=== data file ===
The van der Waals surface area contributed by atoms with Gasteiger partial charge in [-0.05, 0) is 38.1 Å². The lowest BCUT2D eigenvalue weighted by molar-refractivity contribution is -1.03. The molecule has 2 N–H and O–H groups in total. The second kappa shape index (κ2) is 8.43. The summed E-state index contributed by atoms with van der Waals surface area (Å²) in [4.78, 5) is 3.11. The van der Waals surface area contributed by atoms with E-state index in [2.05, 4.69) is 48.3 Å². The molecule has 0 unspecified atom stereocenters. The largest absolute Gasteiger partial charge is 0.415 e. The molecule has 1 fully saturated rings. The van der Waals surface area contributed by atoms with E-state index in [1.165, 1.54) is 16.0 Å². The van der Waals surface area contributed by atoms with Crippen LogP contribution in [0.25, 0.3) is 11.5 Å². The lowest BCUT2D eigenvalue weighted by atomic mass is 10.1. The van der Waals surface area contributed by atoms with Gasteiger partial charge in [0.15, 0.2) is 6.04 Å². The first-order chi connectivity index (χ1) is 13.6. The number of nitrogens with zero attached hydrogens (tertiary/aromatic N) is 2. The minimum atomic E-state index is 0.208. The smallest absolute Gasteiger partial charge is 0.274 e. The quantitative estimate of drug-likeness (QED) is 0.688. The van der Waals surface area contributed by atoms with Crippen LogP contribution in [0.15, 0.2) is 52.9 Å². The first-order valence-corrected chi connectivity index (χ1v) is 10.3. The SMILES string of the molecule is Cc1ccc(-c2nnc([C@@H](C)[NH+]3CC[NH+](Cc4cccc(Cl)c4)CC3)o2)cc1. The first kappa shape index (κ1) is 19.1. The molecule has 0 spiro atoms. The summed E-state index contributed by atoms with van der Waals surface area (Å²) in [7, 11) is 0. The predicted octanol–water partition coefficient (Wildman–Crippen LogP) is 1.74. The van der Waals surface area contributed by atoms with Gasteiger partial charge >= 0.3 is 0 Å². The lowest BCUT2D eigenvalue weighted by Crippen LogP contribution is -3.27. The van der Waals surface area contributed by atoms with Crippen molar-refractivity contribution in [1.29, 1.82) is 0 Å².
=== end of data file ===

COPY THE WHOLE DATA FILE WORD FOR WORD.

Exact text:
The van der Waals surface area contributed by atoms with Gasteiger partial charge in [-0.05, 0) is 38.1 Å². The lowest BCUT2D eigenvalue weighted by molar-refractivity contribution is -1.03. The molecule has 2 N–H and O–H groups in total. The second kappa shape index (κ2) is 8.43. The summed E-state index contributed by atoms with van der Waals surface area (Å²) in [4.78, 5) is 3.11. The van der Waals surface area contributed by atoms with E-state index in [2.05, 4.69) is 48.3 Å². The molecule has 0 unspecified atom stereocenters. The largest absolute Gasteiger partial charge is 0.415 e. The molecule has 1 fully saturated rings. The van der Waals surface area contributed by atoms with E-state index in [1.165, 1.54) is 16.0 Å². The van der Waals surface area contributed by atoms with Crippen LogP contribution in [0.25, 0.3) is 11.5 Å². The lowest BCUT2D eigenvalue weighted by atomic mass is 10.1. The van der Waals surface area contributed by atoms with Gasteiger partial charge in [0.15, 0.2) is 6.04 Å². The first-order chi connectivity index (χ1) is 13.6. The number of nitrogens with zero attached hydrogens (tertiary/aromatic N) is 2. The minimum atomic E-state index is 0.208. The smallest absolute Gasteiger partial charge is 0.274 e. The quantitative estimate of drug-likeness (QED) is 0.688. The van der Waals surface area contributed by atoms with Crippen LogP contribution in [0.15, 0.2) is 52.9 Å². The first-order valence-corrected chi connectivity index (χ1v) is 10.3. The SMILES string of the molecule is Cc1ccc(-c2nnc([C@@H](C)[NH+]3CC[NH+](Cc4cccc(Cl)c4)CC3)o2)cc1. The first kappa shape index (κ1) is 19.1. The molecule has 0 spiro atoms. The summed E-state index contributed by atoms with van der Waals surface area (Å²) in [7, 11) is 0. The predicted octanol–water partition coefficient (Wildman–Crippen LogP) is 1.74. The van der Waals surface area contributed by atoms with Gasteiger partial charge >= 0.3 is 0 Å². The lowest BCUT2D eigenvalue weighted by Crippen LogP contribution is -3.27. The van der Waals surface area contributed by atoms with Crippen molar-refractivity contribution in [1.29, 1.82) is 0 Å².